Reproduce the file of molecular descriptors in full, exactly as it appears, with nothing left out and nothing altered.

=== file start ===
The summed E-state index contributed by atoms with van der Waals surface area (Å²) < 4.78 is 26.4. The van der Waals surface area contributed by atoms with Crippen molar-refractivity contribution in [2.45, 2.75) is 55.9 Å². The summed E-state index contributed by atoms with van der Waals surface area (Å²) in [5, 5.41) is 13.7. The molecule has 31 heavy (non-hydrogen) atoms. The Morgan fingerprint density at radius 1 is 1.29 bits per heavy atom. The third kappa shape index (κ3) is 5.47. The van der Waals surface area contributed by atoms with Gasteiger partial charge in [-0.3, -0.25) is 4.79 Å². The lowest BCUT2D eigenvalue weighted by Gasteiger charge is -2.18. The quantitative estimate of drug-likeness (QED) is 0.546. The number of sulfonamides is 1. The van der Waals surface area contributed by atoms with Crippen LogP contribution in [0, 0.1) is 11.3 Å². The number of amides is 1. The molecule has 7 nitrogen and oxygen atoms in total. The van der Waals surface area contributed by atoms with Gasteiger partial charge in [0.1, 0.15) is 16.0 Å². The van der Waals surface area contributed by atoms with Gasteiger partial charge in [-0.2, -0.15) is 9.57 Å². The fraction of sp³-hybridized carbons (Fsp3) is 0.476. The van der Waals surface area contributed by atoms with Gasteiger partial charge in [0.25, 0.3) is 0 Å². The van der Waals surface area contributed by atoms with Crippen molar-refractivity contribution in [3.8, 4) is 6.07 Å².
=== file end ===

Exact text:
The summed E-state index contributed by atoms with van der Waals surface area (Å²) < 4.78 is 26.4. The van der Waals surface area contributed by atoms with Crippen molar-refractivity contribution in [2.45, 2.75) is 55.9 Å². The summed E-state index contributed by atoms with van der Waals surface area (Å²) in [5, 5.41) is 13.7. The molecule has 31 heavy (non-hydrogen) atoms. The Morgan fingerprint density at radius 1 is 1.29 bits per heavy atom. The third kappa shape index (κ3) is 5.47. The van der Waals surface area contributed by atoms with Gasteiger partial charge in [-0.3, -0.25) is 4.79 Å². The lowest BCUT2D eigenvalue weighted by Gasteiger charge is -2.18. The quantitative estimate of drug-likeness (QED) is 0.546. The number of sulfonamides is 1. The van der Waals surface area contributed by atoms with Crippen LogP contribution in [0, 0.1) is 11.3 Å². The number of amides is 1. The molecule has 7 nitrogen and oxygen atoms in total. The van der Waals surface area contributed by atoms with Gasteiger partial charge in [0.1, 0.15) is 16.0 Å². The van der Waals surface area contributed by atoms with Gasteiger partial charge in [-0.2, -0.15) is 9.57 Å². The fraction of sp³-hybridized carbons (Fsp3) is 0.476. The van der Waals surface area contributed by atoms with Gasteiger partial charge in [0.25, 0.3) is 0 Å². The van der Waals surface area contributed by atoms with Crippen molar-refractivity contribution in [3.8, 4) is 6.07 Å².